Cannonball Read V: Book #42/52
Genre: Young Adult
Liesel Meminger is dropped off at a foster home by her mother at the onset of World War II in Germany. Her younger brother has just died and she is now dealing with her new home and new parents. Her foster father (“Papa”) is a kind man who teaches Liesel to read (she’s far behind the other kids in school) after she steals her first book – The Gravedigger’s Handbook.
This book was hard to get into. First, it is narrated by Death. Which is…weird. It’s hard to grasp and I mostly wondered why Death cared so much about Liesel’s story. It’s tragic, but I’m sure Death sees thousands of tragic stories every day. It was also sort of slow and I wasn’t sure where the story was heading at all. But the writing is poetic and beautiful, so I kept going.
Lost in Shangri-la is a non-fiction account of a group of soldiers stationed in New Guinea during World War II. In the middle of the island was a flat valley that was home to thousands of native tribes that had never seen the outside world. During a scenic tour over the valley, an American plane crashed into a mountainside, killing most of the passengers. One of the survivors was a member of the WOC (Women’s Army Corps) named Margaret Hastings. She, along with the two other survivors, John McCollum (who lost his twin brother in the crash) and Kenneth Decker, have to survive in the jungle amidst possibly hostile native tribes until they can be rescued. On top of everything, they are doing all of this with horrific burns and injuries from the crash.
Dust follows a group of people in the aftermath of a nuclear war. Jo has been preparing for this most of her life by stockpiling supplies into her basement and encouraging her friends to do the same. Still, she never actually expected it to happen. When the bombs hit, she takes her teenage son and her young nephew she is babysitting into the basement cellar. Her daughter, Matty, is at the school a few miles away. While waiting out the initial few weeks until she can safely go upstairs, Jo makes a list of her close friends and family and it becomes her goal to try and find them.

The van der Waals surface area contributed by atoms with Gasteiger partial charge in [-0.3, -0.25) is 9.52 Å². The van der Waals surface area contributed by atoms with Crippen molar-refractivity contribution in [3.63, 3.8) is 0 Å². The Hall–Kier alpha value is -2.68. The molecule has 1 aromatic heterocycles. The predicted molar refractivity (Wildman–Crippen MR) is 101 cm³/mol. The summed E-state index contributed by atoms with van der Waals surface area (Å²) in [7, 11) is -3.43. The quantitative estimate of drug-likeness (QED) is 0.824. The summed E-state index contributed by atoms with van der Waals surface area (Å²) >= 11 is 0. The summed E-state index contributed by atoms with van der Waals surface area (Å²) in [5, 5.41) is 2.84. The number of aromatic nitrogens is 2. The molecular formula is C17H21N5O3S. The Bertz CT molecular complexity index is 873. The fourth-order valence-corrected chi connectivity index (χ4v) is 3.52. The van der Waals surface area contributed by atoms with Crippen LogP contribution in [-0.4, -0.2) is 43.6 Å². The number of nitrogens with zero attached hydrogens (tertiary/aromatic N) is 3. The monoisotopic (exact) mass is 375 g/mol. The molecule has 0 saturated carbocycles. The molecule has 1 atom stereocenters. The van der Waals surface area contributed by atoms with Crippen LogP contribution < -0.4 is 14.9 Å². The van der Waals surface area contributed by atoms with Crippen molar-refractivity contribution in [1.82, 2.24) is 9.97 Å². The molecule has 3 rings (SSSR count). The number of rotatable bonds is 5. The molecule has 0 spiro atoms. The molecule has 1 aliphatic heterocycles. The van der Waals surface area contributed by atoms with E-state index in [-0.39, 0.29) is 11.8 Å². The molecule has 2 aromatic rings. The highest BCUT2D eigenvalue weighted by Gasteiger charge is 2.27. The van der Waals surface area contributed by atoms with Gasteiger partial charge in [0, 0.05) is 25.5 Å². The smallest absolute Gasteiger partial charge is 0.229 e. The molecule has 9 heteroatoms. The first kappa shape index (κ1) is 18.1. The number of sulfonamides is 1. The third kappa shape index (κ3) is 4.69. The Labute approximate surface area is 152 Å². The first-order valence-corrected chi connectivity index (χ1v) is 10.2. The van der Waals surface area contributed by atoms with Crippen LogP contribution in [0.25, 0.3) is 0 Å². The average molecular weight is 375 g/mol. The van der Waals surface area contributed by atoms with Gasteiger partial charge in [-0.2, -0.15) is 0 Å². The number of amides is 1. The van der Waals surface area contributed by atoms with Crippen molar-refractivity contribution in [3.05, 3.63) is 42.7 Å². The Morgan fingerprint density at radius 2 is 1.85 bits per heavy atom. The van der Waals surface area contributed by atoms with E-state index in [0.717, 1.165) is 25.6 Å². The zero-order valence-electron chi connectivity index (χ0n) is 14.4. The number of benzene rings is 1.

This book was unique in that it wasn’t a YA book. I can’t remember the last time I read a post-apocalyptic book that wasn’t teenage based. I like YA, but this was refreshing. I also thought it was unique that it followed a woman who had prepared for this scenario. Most of the book took place in her basement or within a few blocks of her home — no traveling across the countryside or anything. The characters were great. I liked that there was a pretty wide variety of people’s reactions to the bombs. Some went psychotic, some stopped talking, some pretended nothing happened, and some simply used sarcasm to make it through the day.
First of all, this book is not an actual memoir, contrary to the title. It’s the fictional account of a young girl’s descent into drug addiction. Nicole was sexually assaulted her freshman year of college and decides to flee her home in Maine and make a new start in Boston with her friend Eric. They both experiment with other drugs before eventually becoming hardcore heroin addicts.
This book is dark and ugly. If you’ve ever read anything by Ellen Hopkins, this book is very similar to her books (minus being written in verse form). It’s just one horrible thing happening to these people after another. It’s also beautifully written and you can tell the author did her homework. It was very hard to distinguish between this novel and an actual memoir.
Abandon is a thriller that is told in two parts. Half of the book is set in the present day and follows a group of people who on an expedition to explore the old abandoned mining town called Abandon. The other half is set in the late 1800s and tells the story of how Abandon became, well, abandoned.
I had a really hard time getting into this book. I thought the two stories meshed well together and I really liked how they paralleled each other, but I just couldn’t get into the characters. I finished this book a week ago and can’t recall a single character’s name. I could barely keep track of who they were while I was actually reading the book. I know there was a father/daughter duo in the present-day exploration, but I thought their rocky relationship could have been fleshed out more.